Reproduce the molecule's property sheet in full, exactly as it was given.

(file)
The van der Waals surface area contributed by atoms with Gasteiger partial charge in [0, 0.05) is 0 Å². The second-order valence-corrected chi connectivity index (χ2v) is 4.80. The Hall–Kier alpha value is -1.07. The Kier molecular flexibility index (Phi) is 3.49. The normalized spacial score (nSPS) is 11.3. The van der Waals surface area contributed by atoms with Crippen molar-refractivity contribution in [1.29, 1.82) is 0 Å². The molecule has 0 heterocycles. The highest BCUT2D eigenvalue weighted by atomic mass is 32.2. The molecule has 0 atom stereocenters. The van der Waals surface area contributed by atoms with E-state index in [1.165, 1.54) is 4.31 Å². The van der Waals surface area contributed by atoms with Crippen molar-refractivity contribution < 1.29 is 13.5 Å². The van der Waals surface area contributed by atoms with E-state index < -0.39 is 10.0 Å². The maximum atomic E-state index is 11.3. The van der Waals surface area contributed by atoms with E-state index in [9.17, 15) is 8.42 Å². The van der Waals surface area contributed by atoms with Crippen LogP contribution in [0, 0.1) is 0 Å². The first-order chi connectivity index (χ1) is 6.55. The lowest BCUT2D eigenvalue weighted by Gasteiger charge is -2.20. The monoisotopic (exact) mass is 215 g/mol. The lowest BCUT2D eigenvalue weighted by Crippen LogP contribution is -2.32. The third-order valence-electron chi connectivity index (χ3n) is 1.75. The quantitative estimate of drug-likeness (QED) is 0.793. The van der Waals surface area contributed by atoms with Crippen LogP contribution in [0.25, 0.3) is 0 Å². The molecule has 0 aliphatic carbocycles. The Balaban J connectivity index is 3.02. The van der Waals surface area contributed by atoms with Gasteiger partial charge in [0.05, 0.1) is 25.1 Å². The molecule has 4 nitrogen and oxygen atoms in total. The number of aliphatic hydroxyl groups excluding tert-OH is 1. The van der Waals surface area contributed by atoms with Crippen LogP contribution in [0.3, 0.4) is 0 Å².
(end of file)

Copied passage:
The van der Waals surface area contributed by atoms with Gasteiger partial charge in [0, 0.05) is 0 Å². The second-order valence-corrected chi connectivity index (χ2v) is 4.80. The Hall–Kier alpha value is -1.07. The Kier molecular flexibility index (Phi) is 3.49. The normalized spacial score (nSPS) is 11.3. The van der Waals surface area contributed by atoms with Crippen molar-refractivity contribution in [1.29, 1.82) is 0 Å². The molecule has 0 heterocycles. The highest BCUT2D eigenvalue weighted by atomic mass is 32.2. The molecule has 0 atom stereocenters. The van der Waals surface area contributed by atoms with E-state index in [1.165, 1.54) is 4.31 Å². The van der Waals surface area contributed by atoms with Crippen molar-refractivity contribution < 1.29 is 13.5 Å². The van der Waals surface area contributed by atoms with E-state index < -0.39 is 10.0 Å². The maximum atomic E-state index is 11.3. The van der Waals surface area contributed by atoms with E-state index in [9.17, 15) is 8.42 Å². The van der Waals surface area contributed by atoms with Crippen LogP contribution in [0, 0.1) is 0 Å². The first-order chi connectivity index (χ1) is 6.55. The lowest BCUT2D eigenvalue weighted by Gasteiger charge is -2.20. The monoisotopic (exact) mass is 215 g/mol. The lowest BCUT2D eigenvalue weighted by Crippen LogP contribution is -2.32. The third-order valence-electron chi connectivity index (χ3n) is 1.75. The quantitative estimate of drug-likeness (QED) is 0.793. The van der Waals surface area contributed by atoms with Crippen LogP contribution in [0.25, 0.3) is 0 Å². The molecule has 0 aliphatic carbocycles. The Balaban J connectivity index is 3.02. The van der Waals surface area contributed by atoms with Gasteiger partial charge in [0.05, 0.1) is 25.1 Å². The molecule has 4 nitrogen and oxygen atoms in total. The number of aliphatic hydroxyl groups excluding tert-OH is 1. The van der Waals surface area contributed by atoms with Crippen LogP contribution in [0.3, 0.4) is 0 Å².